As the world continues to endure unprecedented economic and social conditions, the state of banking continues to evolve. Andy Schmidt, Global Industry Lead – Banking at CGI, shares his perspective on the present and the future.

2020 is a year that will be remembered as one where payments shifted, slowed, and accelerated all at the same time as consumers and businesses reacted to the pandemic.

These conditions saw rapid changes taking place in a matter of months rather than years or decades that are normally required, and these changes will have significant impacts on the way we make payments going forward.

Here are a few of the changes we saw this year, as well as what we can expect to see in what will – hopefully – be a less-turbulent 2021.

Contactless payments are (almost) ready for prime time

 The long-promised contactless payment has finally made headway in multiple markets around the world.

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In reality, many of the POS readers deployed in the market already have contactless capabilities, however, the act and cost of enabling these capabilities was positioned as a customer safety measure by many merchants, including quick serve restaurants and convenience stores.

And yet, the quality of these implementations remains highly variable as many of these contactless readers still fail to read the card correctly (requiring you to dip and/or swipe), or require you to sign for the transaction, as well as press at least one button to accept the charge, meaning that you still need to have your hand sanitizer at the ready.

2021 should see the quality of these implementations improve to have a higher read/acceptance rate, as well as more closely follow card scheme rules regarding signature requirements for lower dollar amounts, speeding up social -distanced lines, while keeping patrons and employees safe.

Alternative payments will become a standard offering

While contactless payments typically refer to cards, the push to pay from a distance has opened the door for all the other “-pay” types (e.g., AliPay, Apple Pay, Google Pay, etc.), which use QR codes or the NFC chip built into the mobile handset.

As with contactless, your mileage will vary, meaning that you will have to be patient and possibly ambidextrous as you reach for your wallet with your off hand, if paying with your phone doesn’t work.

Market demand will make for a better 2021 as the quality of implementations improve for the simple reason that you do not need your physical wallet if you have your phone.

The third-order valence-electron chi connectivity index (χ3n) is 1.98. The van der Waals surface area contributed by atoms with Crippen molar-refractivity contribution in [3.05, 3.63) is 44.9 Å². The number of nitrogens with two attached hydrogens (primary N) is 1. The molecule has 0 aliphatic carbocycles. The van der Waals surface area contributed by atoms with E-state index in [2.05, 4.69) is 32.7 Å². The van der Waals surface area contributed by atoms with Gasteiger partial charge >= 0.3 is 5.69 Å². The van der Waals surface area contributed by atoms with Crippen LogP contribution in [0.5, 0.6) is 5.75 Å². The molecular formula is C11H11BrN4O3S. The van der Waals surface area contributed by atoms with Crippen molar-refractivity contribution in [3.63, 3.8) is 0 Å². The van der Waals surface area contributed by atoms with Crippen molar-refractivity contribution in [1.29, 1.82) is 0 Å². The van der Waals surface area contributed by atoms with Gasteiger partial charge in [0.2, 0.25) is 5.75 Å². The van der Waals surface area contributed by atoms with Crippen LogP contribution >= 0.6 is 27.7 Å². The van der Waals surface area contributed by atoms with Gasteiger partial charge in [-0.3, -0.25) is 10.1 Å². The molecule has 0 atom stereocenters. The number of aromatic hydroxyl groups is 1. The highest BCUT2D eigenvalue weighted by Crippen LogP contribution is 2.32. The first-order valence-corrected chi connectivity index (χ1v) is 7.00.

CBDC as a payment type shifts from “if” to “when”

Central bank digital currency (CBDC) allows central banks to issue fiat-backed digital currency to, among other things, make payments safer from crime, eliminate the need for and alleged dangers of physical cash, and prevent the coin shortages that many are seeing as consumers either stay home or switch to the electronic payments mentioned above.

And, while many central banks are pursuing CBDC programs that were discussed and lauded at this year’s virtual Sibos, many issues remain.

With a bit of market interest and a good dose of luck, CBDC will be able to overcome some of these identified hurdles such as the significant issue of financial inclusion.

Request to Pay as Overlay

The pandemic, and the financial uncertainty that accompanies it, has caused many consumers to shut off automatic bill pay, creating uncertainty for businesses, landlords, and banks.

And although many consumers are protected against evictions and foreclosures for late or non-payment, many can and still want to pay their bills, albeit on their terms.

Switching from autopay to request to pay enables billers and banks to still be in communication with their debtors without necessitating an embarrassing phone call or email exchange.

This format allows debtors to pay what and when they can and work with their creditors, often allowing them to preserve their credit rating – while enabling banks to avoid reserving for bad debt against the account – because at least some payment is being made.

As real-time payments continues its march around the globe in 2021, the availability of request to pay functionality will bring more businesses onto the real-time rails, creating scalable and much-needed revenue for banks, while also giving businesses much greater clarity on the state of their accounts.

What comes next

The payments market has been remarkably resilient during a time of unparalleled disruption, and many inroads towards more modern, and flexible, payment types have been made.

Although the hopeful news of potential vaccines might cause the market to pause its efforts to continue these advancements, market demand, both from payors and payees, should preserve the advancements that have already been made, and provide compelling reasons to move even further as we move forward, together, as an industry.